What a feast the talented cooks from our guesthouse prepared! Riz national (Haiti’s national dish of savory beans and rice), crispy chicken, sos ti malice (a delicious tomato and onion sauce), banan peze (fried plantains) and a medley of root vegetables graced the menu. We were ready to break bread with the kids!

The usual bumps in the road slowed the process to a crawl: our driver got caught up in the airport chaos, a new driver and vehicle had to be secured, and the Port-au-Prince traffic was typical – slow and rough! But our desire to introduce this new team of folks to St. Vincent’s kids prevailed and we were soon knocking on the gate.

What fun it was to be mobbed by dozens of beautiful smiling faces. Like much anticipated family members after a long absence, hugs abounded for Sonya and Hana as they introduced the new group to St. Vincent’s. The food was brought in and everyone assembled in one of the classrooms. Our team was both humbled and honored to serve the meal.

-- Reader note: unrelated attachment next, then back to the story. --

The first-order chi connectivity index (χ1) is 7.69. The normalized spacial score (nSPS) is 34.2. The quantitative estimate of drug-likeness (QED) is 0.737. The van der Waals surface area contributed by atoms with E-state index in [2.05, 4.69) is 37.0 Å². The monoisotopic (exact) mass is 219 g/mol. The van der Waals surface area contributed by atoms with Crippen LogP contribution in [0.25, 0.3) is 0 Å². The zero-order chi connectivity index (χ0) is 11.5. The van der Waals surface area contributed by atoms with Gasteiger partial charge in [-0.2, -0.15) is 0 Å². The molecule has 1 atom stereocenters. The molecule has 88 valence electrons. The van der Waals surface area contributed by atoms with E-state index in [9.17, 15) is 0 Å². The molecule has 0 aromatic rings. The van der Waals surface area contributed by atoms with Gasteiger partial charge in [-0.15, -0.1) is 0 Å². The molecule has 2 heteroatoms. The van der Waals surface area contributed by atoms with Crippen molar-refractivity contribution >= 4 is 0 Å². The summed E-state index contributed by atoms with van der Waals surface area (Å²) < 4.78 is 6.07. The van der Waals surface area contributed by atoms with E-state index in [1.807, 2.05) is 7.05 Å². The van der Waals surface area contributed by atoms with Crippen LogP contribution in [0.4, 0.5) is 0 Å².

As the food supply diminished, the concern on our faces grew. Would there be enough for everyone? A quick head count determined that there were at least 10 more people than expected. When every morsel was served, we found that we had just enough—every child and staff member had eaten—but not a scrap remained for our team. We had skipped lunch in anticipation of the feast with the children, but instead, were left with growling stomachs.

So we went without. 

We pushed our hunger and disappointment aside and enjoyed every minute with the kids, getting to know them, sharing stories, painting nails, playing games, doing artwork, and taking 100s of photos!

Camera? Did you say camera?

Silmithe, Rose, Dieumene, Samantha